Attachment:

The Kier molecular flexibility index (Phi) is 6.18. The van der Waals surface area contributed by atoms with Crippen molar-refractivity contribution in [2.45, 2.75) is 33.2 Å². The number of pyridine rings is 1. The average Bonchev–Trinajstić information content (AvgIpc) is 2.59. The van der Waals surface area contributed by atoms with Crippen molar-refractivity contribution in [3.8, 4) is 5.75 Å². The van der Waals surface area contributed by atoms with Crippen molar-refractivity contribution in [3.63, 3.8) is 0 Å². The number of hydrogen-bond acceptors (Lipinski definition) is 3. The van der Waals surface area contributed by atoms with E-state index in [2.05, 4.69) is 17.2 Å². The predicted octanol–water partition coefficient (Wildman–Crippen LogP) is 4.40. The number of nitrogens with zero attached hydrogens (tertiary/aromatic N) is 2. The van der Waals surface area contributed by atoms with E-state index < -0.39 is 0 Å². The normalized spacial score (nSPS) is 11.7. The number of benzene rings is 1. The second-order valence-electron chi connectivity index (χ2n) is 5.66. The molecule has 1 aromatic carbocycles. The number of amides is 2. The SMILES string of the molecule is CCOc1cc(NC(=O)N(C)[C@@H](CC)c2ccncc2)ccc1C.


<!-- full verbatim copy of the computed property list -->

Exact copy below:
The Kier molecular flexibility index (Phi) is 6.18. The van der Waals surface area contributed by atoms with Crippen molar-refractivity contribution in [2.45, 2.75) is 33.2 Å². The number of pyridine rings is 1. The average Bonchev–Trinajstić information content (AvgIpc) is 2.59. The van der Waals surface area contributed by atoms with Crippen molar-refractivity contribution in [3.8, 4) is 5.75 Å². The van der Waals surface area contributed by atoms with Crippen molar-refractivity contribution in [3.63, 3.8) is 0 Å². The number of hydrogen-bond acceptors (Lipinski definition) is 3. The van der Waals surface area contributed by atoms with E-state index in [2.05, 4.69) is 17.2 Å². The predicted octanol–water partition coefficient (Wildman–Crippen LogP) is 4.40. The number of nitrogens with zero attached hydrogens (tertiary/aromatic N) is 2. The van der Waals surface area contributed by atoms with E-state index < -0.39 is 0 Å². The normalized spacial score (nSPS) is 11.7. The number of benzene rings is 1. The second-order valence-electron chi connectivity index (χ2n) is 5.66. The molecule has 1 aromatic carbocycles. The number of amides is 2. The SMILES string of the molecule is CCOc1cc(NC(=O)N(C)[C@@H](CC)c2ccncc2)ccc1C.